What’s This About A Bakery?

July 31st, 2011 | Rachel

First day at the new job

Last Friday afternoon, I had plans to meet up with my friend Arthur for a cup of coffee (since his job is cool and gives him half days on Fridays during the summer).  At the last minute, we scrapped the coffee plan and instead met for cupcakes at a bakery in the Upper East Side called the Three Green Ducks.*

I arrived first and immediately noticed a sign on the front door advertising an open position for a full time employee.  The thought of applying crossed my mind and I felt a flutter of excitement in my stomach, but the pragmatic side of my brain quickly brushed it aside and I blamed the gastrointestinal reaction on hunger.  College students work at bakeries.  People who are still paying for their law degrees do not.

When Arthur arrived, he mentioned the sign.  Again, I waved off the idea, saying it was too crazy.  We each purchased our mini-cupcakes and sat down.  The subject of the help wanted sign came up again.

Arthur, like many of my friends, has listened to me ramble about my bed and breakfast dream on many occasions and has always been supportive despite his otherwise very practical nature.  “There’s only one way to learn how to run a business,” he said over his red velvet cupcake.  “You just have to jump in there even when it means starting at the bottom.”  The wheels in my head were spinning.  He had a point.  He then walked back up to the counter and ordered two lemonades and an employment application.

The humbling part about filling out that application is it quickly revealed how under-qualified I was for the job.  Previous employer: Big Anonymous Law Firm.  Skills used: research, writing… and, uh, cite checking?  I was starting to doubt my odds of even being considered.

“Looks like another unemployed lawyer trying to figure out what to do with her life.”

“Toss it.  Let’s hire the high school student who actually knows how to work an espresso machine.”

I left the box for previous salary blank.  The pay discrepancy was nothing short of comical.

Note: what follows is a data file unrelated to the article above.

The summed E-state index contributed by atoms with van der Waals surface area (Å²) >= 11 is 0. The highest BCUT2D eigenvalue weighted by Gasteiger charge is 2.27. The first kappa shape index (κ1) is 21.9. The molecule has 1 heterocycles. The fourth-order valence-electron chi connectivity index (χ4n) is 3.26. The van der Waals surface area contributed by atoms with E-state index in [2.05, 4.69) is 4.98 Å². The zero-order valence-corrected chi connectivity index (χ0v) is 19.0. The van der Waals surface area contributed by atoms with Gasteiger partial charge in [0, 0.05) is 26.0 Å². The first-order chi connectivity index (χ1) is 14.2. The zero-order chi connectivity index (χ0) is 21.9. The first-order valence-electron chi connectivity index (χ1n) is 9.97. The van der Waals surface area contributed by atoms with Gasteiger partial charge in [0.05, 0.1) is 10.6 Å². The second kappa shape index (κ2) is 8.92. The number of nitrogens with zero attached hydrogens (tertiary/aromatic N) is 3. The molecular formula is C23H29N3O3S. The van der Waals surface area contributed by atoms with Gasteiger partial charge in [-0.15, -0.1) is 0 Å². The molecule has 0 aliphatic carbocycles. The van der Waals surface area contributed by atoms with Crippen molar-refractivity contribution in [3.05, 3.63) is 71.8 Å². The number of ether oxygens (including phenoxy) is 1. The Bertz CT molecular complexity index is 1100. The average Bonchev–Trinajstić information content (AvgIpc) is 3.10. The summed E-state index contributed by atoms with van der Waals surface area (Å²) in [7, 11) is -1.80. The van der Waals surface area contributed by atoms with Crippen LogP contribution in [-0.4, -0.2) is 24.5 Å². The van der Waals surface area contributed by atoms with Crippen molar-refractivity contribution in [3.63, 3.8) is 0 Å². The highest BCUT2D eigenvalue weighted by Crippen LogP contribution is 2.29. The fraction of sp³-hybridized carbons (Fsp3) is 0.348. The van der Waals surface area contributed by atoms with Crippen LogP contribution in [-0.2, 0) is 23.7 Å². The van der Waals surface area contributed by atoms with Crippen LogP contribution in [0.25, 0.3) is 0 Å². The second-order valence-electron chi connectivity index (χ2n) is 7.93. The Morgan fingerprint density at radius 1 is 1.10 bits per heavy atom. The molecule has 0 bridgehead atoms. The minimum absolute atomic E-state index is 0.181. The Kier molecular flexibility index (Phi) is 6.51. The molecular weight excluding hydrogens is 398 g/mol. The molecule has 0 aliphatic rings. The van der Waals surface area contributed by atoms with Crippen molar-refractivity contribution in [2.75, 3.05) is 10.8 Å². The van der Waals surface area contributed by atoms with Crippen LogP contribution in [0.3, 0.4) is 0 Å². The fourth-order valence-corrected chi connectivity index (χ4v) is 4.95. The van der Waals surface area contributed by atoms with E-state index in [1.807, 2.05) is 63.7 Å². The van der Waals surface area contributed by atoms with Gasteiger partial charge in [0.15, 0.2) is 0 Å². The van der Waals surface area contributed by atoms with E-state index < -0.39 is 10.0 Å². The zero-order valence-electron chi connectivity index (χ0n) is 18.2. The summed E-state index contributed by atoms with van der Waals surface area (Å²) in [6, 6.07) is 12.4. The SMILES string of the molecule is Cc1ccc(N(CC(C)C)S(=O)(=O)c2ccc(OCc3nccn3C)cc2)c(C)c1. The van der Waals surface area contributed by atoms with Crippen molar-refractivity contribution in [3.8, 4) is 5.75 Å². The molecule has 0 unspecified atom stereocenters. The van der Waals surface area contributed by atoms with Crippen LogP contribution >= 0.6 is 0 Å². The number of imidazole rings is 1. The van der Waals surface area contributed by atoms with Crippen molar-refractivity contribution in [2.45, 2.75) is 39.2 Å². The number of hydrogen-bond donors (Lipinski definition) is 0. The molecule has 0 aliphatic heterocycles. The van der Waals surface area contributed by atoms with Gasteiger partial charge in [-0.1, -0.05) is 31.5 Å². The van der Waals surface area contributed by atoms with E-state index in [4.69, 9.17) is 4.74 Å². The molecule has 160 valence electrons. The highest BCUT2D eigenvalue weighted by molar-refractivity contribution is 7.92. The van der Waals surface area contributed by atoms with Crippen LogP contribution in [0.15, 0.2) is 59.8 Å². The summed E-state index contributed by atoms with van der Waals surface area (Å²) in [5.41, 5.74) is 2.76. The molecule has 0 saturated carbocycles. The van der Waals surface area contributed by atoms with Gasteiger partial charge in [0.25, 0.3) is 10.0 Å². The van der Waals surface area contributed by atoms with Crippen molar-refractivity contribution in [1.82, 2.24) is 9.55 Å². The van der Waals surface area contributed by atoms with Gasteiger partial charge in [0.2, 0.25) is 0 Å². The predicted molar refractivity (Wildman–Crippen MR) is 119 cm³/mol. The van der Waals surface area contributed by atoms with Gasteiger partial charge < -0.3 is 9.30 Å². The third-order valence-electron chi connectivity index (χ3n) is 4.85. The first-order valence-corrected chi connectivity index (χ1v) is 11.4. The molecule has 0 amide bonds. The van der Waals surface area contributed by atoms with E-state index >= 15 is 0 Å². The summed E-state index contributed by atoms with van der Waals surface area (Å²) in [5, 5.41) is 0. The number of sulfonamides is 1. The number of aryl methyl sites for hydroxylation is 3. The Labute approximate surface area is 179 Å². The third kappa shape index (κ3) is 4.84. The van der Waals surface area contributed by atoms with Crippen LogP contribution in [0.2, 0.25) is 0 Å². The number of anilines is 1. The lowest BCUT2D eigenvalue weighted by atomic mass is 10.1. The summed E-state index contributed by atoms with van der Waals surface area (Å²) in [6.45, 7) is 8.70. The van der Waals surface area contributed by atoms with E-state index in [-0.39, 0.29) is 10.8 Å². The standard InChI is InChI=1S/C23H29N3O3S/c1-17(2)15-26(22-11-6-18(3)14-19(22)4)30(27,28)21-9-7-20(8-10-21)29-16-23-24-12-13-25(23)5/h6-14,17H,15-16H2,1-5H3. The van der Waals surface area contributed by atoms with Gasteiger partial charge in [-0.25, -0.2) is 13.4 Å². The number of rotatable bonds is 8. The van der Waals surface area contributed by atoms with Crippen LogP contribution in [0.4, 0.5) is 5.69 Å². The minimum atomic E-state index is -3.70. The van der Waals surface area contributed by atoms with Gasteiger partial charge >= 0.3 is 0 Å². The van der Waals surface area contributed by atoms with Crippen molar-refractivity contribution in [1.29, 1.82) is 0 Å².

Nervously, I handed the application to a friendly-looking person behind the counter.  She looked it over and told me to wait.  She disappeared into the kitchen.  A few minutes later, one of the managers came out and asked if I had time to talk.  We sat at one of the tables, and I tried to explain that I wasn’t insane and actually had legitimate reasons for wanting to work there.  I told her about my future bed and breakfast and California and my love of baking and Martha Stewart.

Since the only employment experience I’ve had since college was in an attorney capacity, she asked a lot of questions about how my lawyering experiences and skills could translate into the bakery environment.  As I discovered while I was talking, there are a lot of ways.  I was getting a good vibe.

She asked if I could hang on a few more minutes and disappeared into the kitchen.  Moments later another manager came out, and I gave my I’m-not-crazy-I-just-really-want-to-work-here speech again.  He talked about the hectic pace, the ornery customers, the dismal pay, the working holidays and everything else that might make me change my mind.  He said he wanted me to have a clear picture as to what I was getting myself into.  In my head, however, I was picturing myself at my desk, the 5 a.m. nights, not being able to have dinner with Steve the night before he went back to the ship because there was a doc review crisis, the thankless partners, the neon lights, the coworkers that never said hello in the hallway, the stale office air…

Suddenly I felt a light bulb turn on in my head.  What was I afraid of?

I was afraid that taking a job at a bakery would ruin my chance of getting a job at another large law firm — something I didn’t even want to do.  In being scared, I was shutting out the myriad of good possibilities that could stem from having this job — a job I’ve actually fantasized about ever since I picked up cake decorating as a hobby in law school and discovered my knack for baking.  Maybe it will help me run a bed and breakfast.  Maybe I’ll open that pie shop I’ve always talked about.  Maybe I’ll write a book about it.  Maybe I’ll be a food writer.  Maybe I’ll work for Martha Stewart.  Maybe I’ll be the next Martha Stewart.  And whatever it is, it doesn’t have to exclude being a lawyer too. Maybe I’ll be a lawyer for small, creative businesses.  Maybe I’ll run a bed and breakfast and have my own solo trusts and estates practice.  Maybe (or, perhaps, probably) I’ll do something completely unexpected.

The second manager asked me to hold on and disappeared into the kitchen.  I turned around and apologetically told Arthur he could leave if he wanted.  We had been there for an hour at that point.  Arthur said he was going to stay.

Then the first manager came back out and said, “We’d like to hire you.”

A new chapter began.

 

 

*The bakery isn’t actually called the Three Green Ducks.  Out of respect for them I’m not going to use the real name because I don’t want my personal viewpoints to be mistakenly attributed to them.

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